• Learn more about the Pell Grant limit.

Direct Student Loan Changes

Direct Subsidized Loans are not eligible for an interest subsidy during the six-month grace period.*

  • Subsidized loans are loans for which the borrower is not responsible for the interest while the student is enrolled in college on at least a half-time basis, when the loan is in the six-month grace period after the student is no longer enrolled at least half time, or if the loan is in a deferment status.
  • *This provision eliminates the interest subsidy provided during the six-month grace period for subsidized loans for which the first disbursement is made on or after July 1, 2012, and before July 1, 2014. If you receive a subsidized loan during this timeframe, you are responsible for the interest that accrues while your loan is in the grace period. You do not have to make payments during the grace period (unless you choose to) but the interest will be added (capitalized) to the principal amount of your loan when the grace period ends. This provision does not eliminate the interest subsidy while the borrower is in school or during eligible periods of deferment.

Subsidized loans made to undergraduate students.

  • Direct Loan interest rates effective July 1, 2013.
  • The implementation of sequestration, effective March 1, 2013, has increased Direct Subsidized and Direct Unsubsidized Loan fees to 1.051 percent and Direct Plus Loan fees to 4.204 percent.

Graduate and professional students are no longer eligible to receive subsidized loans.

  • Effective for loans made for payment periods that begin on or after July 1, 2012, graduate and professional students are no longer eligible to receive subsidized loans. However, if you are a graduate or professional student, you may still qualify for up to $20,500 in unsubsidized loans each year.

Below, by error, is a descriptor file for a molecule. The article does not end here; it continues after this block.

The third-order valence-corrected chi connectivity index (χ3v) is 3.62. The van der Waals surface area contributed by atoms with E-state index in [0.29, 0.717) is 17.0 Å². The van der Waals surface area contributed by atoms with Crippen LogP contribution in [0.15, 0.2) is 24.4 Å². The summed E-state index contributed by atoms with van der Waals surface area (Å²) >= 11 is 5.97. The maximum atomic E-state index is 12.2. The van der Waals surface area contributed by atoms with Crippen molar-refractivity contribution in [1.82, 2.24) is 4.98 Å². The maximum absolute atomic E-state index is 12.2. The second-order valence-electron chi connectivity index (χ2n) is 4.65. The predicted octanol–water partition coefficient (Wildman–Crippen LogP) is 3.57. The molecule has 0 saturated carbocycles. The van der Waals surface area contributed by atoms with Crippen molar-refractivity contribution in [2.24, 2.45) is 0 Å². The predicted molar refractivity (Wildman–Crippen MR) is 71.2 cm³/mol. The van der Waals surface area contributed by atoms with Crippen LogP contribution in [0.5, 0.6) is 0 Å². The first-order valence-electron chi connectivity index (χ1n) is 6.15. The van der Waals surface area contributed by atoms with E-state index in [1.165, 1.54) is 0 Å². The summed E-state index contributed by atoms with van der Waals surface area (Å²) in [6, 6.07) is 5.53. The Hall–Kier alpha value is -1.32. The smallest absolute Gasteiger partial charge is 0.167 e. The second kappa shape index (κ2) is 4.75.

The U.S. Department of Education can no longer offer borrowers repayment incentives.

  • Effective for loans first disbursed on or after July 1, 2012, the Department of Education is prohibited from offering any repayment incentives to Direct Loan borrowers, except interest rate reductions to borrowers who agree to have payments automatically electronically debited from their bank account).

Effective as of July 1, 2013, the Direct Loan interest subsidy will be limited for new borrowers.

  • The new limitation impacts only new borrowers -defined as a student with no outstanding Direct Loan balance as of 7-1-2013.
  • The law restricts the period of time for which a new borrower may receive subsidized loans, in the aggregate, to 150 percent of the published length of the student's current educational program.
  • Once a student reaches that limit, he or she can only borrow an unsubsidized loan, and interest begins to accrue on the student's outstanding subsidized loans.
  • While new borrowers will not see the effect of the subsidy limit until a minimum of 150 percent of his or her published program length has elapsed, it is important to understand that academic progress will be tied to the cost of borrowing student loans.